This Christmas, South Bend, Ind., Mayor Pete Buttigieg sought to draw his followers to a sacred story that helps shape the presidential candidate’s worldview and politics. But the pushback he received — mostly from conservative Christians — illuminates how one of the burgeoning culture wars during the 2020 election is the meaning of Christianity.

Buttigieg, an Episcopalian who often discusses his faith on the campaign trail, sought to tie the Nativity story to some of the issues dominating political discourse. He tweeted:

“Today I join millions around the world in celebrating the arrival of divinity on earth, who came into this world not in riches but in poverty, not as a citizen but as a refugee. No matter where or how we celebrate, merry Christmas."

Since the earliest days of his campaign, a key plank in Buttigieg’s appeal to voters has been that conservative evangelicals and Catholics — and the party that they overwhelmingly support — have gotten some major components of Christianity and morality wrong.

During a March CNN town hall, Buttigieg wondered aloud how Vice President Pence, a conservative Christian who built a national profile by supporting legislation critics said would discriminate against gay people, could support Trump, who used to be a staple of New York tabloids for his playboy lifestyle.

“How could he allow himself to become the cheerleader of the porn star presidency? Is it that he stopped believing in scripture when he started believing in Donald Trump?” Buttigieg said. “I don’t know, I don’t know.”

And during an April speech at a fundraiser for an LGBT rights group, Buttigieg pushed back on those who believed that being a gay Christian was an oxymoron. “My marriage to Chasten has made me a better man and yes, Mr. Vice President, it has moved me closer to God,” Buttigieg said.

Criticism of Buttigieg and other candidates on the left who discuss their faith, such as Sen. Cory Booker (D-N.J.) and former vice president Joe Biden, has simmered for a while among those who find left-leaning interpretations of Christianity problematic. But the response to Buttigieg’s depiction of Christ on Christmas magnifies how the war over Christianity could be a prominent battle in 2020 as voters try to shape the moral future of America through policy.

Some wondered whether Buttigieg’s decision not to say the name Jesus — something he rarely does when discussing his Christian values — was a way to minimize the centrality of Christ in Christmas.

And others disagreed with Buttigieg that Jesus, who the Bible teaches was born in a manger to Mary, the wife of a carpenter, was impoverished.

But it was perhaps Buttigieg’s classification of Jesus as a refugee — a common line among the Christian left — that received almost immediate pushback from evangelicals.

The citizenship status of Jesus is of such debate because it has real implications for how Christians on both sides of the aisle conduct policy moving forward.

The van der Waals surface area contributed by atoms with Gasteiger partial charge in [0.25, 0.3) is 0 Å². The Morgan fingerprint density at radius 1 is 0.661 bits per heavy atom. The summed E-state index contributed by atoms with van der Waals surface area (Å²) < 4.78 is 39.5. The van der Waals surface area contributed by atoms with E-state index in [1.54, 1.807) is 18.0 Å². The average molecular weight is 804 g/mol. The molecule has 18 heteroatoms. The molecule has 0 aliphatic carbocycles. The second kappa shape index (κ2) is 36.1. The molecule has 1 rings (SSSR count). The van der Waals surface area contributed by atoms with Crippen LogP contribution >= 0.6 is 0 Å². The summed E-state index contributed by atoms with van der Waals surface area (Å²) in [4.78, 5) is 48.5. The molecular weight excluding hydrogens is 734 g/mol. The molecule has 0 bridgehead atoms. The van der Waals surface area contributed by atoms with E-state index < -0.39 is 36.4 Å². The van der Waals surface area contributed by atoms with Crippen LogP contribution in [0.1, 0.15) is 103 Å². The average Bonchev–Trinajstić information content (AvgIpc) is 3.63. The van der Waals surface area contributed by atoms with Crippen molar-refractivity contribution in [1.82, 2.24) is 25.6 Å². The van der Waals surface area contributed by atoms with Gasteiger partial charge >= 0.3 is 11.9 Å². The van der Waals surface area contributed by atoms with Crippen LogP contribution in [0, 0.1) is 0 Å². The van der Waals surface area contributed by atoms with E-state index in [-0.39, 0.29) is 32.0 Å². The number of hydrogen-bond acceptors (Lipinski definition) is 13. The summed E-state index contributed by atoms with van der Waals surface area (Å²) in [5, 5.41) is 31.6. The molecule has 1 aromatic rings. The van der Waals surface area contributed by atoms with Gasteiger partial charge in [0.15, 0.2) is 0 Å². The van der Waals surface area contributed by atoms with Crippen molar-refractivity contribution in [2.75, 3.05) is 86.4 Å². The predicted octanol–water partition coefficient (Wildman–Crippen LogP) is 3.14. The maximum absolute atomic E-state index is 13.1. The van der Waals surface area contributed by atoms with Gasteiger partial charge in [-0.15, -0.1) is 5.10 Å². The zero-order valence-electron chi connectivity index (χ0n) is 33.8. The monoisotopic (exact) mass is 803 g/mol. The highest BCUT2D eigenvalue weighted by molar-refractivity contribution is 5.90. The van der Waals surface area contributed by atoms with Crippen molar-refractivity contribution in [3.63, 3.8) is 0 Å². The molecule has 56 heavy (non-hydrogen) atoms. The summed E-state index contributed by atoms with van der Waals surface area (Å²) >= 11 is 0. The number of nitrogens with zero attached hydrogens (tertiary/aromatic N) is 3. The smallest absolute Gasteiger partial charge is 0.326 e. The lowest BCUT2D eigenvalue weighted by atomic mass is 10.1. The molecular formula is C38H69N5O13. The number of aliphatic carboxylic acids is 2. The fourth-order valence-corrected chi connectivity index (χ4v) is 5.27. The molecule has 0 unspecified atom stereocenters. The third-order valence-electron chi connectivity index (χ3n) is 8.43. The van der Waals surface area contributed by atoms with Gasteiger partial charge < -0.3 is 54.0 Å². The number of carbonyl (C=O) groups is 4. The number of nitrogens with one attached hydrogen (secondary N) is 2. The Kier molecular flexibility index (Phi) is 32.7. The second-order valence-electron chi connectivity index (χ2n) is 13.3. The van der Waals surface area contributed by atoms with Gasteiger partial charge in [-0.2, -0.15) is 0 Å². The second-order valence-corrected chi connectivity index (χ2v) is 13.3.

The State Department announced in September that the Trump administration would accept significantly fewer refugees over the next 12 months. The limit at the time was 30,000, but the president lowered that number to 18,000. The president has also made headlines for his attitude toward refugees, ranging from his administration’s decision to detain and separate migrant families from Central America, many of whom were fleeing violence, to regularly attacking a Democratic lawmaker who came to the United States as a refugee, telling her to “go back” to her birth country.

Liberal Christians like Buttigieg argue that Trump supporters would reject Jesus, who according to some interpretations of scripture fled Bethlehem for Egypt as a toddler to escape death, from seeking refuge in the United States. But many conservative Christians reject the belief that Jesus was a refugee since both his birthplace and Egypt were a part of the Roman Empire. This difference in understanding appears to shape how different Christians view refugees. Only 25 percent of white evangelicals — a group that overwhelmingly backs Republican politicians — believe that America has a responsibility to welcome refugees, according to a 2018 Pew Research Center survey. More than 60 percent of black protestant Christians — a group that overwhelmingly supports Democratic politicians — believe that the United States has a responsibility to admit refugees.

One of the most prominent economic — and morality — debates in 2020 will be about income inequality and the quality of life of Americans in low-income households. Questions about the globally disadvantaged fleeing war and violence or government persecution due to their identities are not likely to die down, either. And while the issue of same-sex marriage appears to be settled law, questions about the rights and freedoms of LGBT Americans are not yet settled.

For all the talk about how the 2020 election could shape the future of health care, education and the economy in America, Christians in politics and policy are debating how interpretations of their faith will shape policy and people’s understanding of Christianity for generations to come.